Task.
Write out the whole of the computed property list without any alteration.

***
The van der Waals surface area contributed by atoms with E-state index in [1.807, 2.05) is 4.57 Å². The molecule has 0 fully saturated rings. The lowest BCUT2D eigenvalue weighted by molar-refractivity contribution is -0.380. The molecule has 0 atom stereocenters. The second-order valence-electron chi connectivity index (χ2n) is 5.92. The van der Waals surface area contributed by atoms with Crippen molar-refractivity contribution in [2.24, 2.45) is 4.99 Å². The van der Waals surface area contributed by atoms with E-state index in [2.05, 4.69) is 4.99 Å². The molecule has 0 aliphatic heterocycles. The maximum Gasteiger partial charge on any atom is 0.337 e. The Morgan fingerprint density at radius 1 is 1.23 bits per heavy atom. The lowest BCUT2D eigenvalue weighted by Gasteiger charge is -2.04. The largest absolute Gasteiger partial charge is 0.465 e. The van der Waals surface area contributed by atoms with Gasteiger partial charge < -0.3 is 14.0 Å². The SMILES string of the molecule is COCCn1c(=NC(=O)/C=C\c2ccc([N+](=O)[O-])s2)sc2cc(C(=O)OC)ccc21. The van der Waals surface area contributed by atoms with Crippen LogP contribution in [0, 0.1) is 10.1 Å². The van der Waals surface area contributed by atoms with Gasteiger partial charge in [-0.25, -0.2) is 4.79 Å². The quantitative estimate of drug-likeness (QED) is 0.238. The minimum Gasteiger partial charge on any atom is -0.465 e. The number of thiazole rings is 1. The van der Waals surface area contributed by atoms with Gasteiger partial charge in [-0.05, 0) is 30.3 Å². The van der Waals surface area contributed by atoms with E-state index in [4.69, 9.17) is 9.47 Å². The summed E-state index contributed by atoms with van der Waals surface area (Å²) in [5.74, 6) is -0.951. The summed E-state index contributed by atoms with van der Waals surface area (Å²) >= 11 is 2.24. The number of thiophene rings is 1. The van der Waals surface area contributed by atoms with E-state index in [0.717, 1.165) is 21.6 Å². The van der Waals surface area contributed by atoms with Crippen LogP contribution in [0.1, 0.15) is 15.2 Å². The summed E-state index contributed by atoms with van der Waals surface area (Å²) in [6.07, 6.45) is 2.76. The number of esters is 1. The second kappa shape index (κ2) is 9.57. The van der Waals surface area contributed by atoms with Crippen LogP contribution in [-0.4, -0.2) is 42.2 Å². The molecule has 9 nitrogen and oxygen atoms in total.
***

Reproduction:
The van der Waals surface area contributed by atoms with E-state index in [1.807, 2.05) is 4.57 Å². The molecule has 0 fully saturated rings. The lowest BCUT2D eigenvalue weighted by molar-refractivity contribution is -0.380. The molecule has 0 atom stereocenters. The second-order valence-electron chi connectivity index (χ2n) is 5.92. The van der Waals surface area contributed by atoms with Crippen molar-refractivity contribution in [2.24, 2.45) is 4.99 Å². The van der Waals surface area contributed by atoms with E-state index in [2.05, 4.69) is 4.99 Å². The molecule has 0 aliphatic heterocycles. The maximum Gasteiger partial charge on any atom is 0.337 e. The Morgan fingerprint density at radius 1 is 1.23 bits per heavy atom. The lowest BCUT2D eigenvalue weighted by Gasteiger charge is -2.04. The largest absolute Gasteiger partial charge is 0.465 e. The van der Waals surface area contributed by atoms with Gasteiger partial charge < -0.3 is 14.0 Å². The SMILES string of the molecule is COCCn1c(=NC(=O)/C=C\c2ccc([N+](=O)[O-])s2)sc2cc(C(=O)OC)ccc21. The van der Waals surface area contributed by atoms with Crippen LogP contribution in [0, 0.1) is 10.1 Å². The van der Waals surface area contributed by atoms with Gasteiger partial charge in [-0.25, -0.2) is 4.79 Å². The quantitative estimate of drug-likeness (QED) is 0.238. The minimum Gasteiger partial charge on any atom is -0.465 e. The number of thiazole rings is 1. The van der Waals surface area contributed by atoms with Gasteiger partial charge in [-0.05, 0) is 30.3 Å². The van der Waals surface area contributed by atoms with E-state index in [4.69, 9.17) is 9.47 Å². The summed E-state index contributed by atoms with van der Waals surface area (Å²) in [5.74, 6) is -0.951. The summed E-state index contributed by atoms with van der Waals surface area (Å²) >= 11 is 2.24. The number of thiophene rings is 1. The van der Waals surface area contributed by atoms with E-state index in [0.717, 1.165) is 21.6 Å². The van der Waals surface area contributed by atoms with Crippen LogP contribution in [0.1, 0.15) is 15.2 Å². The summed E-state index contributed by atoms with van der Waals surface area (Å²) in [6.07, 6.45) is 2.76. The number of esters is 1. The second kappa shape index (κ2) is 9.57. The van der Waals surface area contributed by atoms with Crippen LogP contribution in [-0.4, -0.2) is 42.2 Å². The molecule has 9 nitrogen and oxygen atoms in total.